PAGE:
My question - I need to replace an old air HP and am trying to decide whether the 10- 20k additional upfront cost for geothermal is going to make sense. From what I can tell it comes down to efficiency between the two types of systems. Electricity rates sky rocketed here in Maryland last year so either way I'm going to come out better with a new unit of either kind. However, if electricity rates continue to climb, the system with the better efficiency will keep the bill lower and heating and cooling should really be no different unless I add a desuperheater to offset hot water costs some. Problem is, I cannot find an apples to apples comparison of air HP v geothermal HP to see if the differences in efficiencies are large enough to justify paying that much more.

    I also have not seen anything telling me how long a new air system would last relative to a geothermal system. People have posted numbers all over the map. Some firm figures would be greatly appreciated.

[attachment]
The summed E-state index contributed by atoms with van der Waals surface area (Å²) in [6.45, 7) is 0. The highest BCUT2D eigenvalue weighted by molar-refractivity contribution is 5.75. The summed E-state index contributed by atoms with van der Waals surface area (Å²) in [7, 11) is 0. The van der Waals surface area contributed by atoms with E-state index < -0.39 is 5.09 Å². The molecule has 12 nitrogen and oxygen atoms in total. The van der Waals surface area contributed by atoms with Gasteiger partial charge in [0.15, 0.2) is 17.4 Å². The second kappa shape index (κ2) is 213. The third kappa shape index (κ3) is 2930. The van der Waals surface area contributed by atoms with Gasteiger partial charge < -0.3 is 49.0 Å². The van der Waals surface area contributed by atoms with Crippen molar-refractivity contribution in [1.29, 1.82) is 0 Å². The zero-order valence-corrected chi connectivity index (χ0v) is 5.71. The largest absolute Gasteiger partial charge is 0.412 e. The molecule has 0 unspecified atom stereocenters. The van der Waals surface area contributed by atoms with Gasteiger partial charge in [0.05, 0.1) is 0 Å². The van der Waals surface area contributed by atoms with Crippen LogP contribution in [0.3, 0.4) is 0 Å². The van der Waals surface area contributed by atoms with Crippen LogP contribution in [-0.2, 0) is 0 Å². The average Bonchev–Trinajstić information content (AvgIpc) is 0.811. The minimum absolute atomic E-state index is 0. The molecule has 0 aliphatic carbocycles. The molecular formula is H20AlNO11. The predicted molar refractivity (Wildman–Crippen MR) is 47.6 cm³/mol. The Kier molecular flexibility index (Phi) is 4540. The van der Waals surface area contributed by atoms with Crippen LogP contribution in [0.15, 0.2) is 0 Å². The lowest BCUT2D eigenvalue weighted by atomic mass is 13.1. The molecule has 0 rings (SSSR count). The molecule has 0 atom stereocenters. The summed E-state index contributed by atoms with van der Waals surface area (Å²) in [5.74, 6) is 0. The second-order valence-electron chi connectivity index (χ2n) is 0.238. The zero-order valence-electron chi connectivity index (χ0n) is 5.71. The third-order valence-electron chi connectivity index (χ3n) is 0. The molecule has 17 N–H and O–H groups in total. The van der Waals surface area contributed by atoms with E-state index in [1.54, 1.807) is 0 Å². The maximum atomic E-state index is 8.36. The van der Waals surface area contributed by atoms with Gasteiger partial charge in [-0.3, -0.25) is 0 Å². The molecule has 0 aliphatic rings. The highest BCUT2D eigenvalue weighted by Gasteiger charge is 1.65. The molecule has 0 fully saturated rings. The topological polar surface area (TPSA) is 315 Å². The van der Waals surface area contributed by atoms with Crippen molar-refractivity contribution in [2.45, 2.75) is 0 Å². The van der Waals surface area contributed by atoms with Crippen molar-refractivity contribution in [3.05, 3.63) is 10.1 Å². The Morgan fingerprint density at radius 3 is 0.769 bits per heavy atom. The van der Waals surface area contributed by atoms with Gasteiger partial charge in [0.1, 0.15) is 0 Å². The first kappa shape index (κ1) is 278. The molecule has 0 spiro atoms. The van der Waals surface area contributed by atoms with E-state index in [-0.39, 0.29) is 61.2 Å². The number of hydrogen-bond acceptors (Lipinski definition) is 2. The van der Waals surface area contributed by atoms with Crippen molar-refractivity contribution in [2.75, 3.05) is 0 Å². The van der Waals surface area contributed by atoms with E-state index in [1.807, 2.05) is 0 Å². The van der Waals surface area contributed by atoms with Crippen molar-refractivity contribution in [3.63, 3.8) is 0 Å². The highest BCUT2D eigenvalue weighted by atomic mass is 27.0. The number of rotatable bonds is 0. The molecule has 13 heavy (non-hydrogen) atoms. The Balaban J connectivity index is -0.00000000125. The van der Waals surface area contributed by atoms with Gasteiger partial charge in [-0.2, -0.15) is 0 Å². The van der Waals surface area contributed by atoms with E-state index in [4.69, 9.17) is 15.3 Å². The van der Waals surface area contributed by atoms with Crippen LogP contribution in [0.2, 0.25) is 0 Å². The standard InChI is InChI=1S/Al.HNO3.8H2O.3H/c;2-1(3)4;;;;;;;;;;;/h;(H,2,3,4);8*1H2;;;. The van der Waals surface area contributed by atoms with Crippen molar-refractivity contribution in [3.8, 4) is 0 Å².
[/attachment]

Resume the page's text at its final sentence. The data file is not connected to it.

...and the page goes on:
Have you looked at the "Acadia" low temperature heat pump from Hallowell International? According to the specs, it's extremely efficient.

  5. #5
    Join Date
    Aug 2006
    Location
    Dallas (Plano), TX
    Posts
    168
    Quote Originally Posted by fsq4cw View Post
    ... I know this is rather anecdotal, but I know of no one who has installed a GSHP and is regretful; in fact most people are down right thankful, given where energy prices have gone ...
    I'm one of the people you refer to. I'm coming up on one year having a GSHP system for my 3400 sf, single story, not-so-well-insulated and leaky-window residence, in the current intense heat of Dallas, Texas, and I've concluded that a GSHP is 'the real deal.'

    Here in Dallas we're well into the 100+°F days: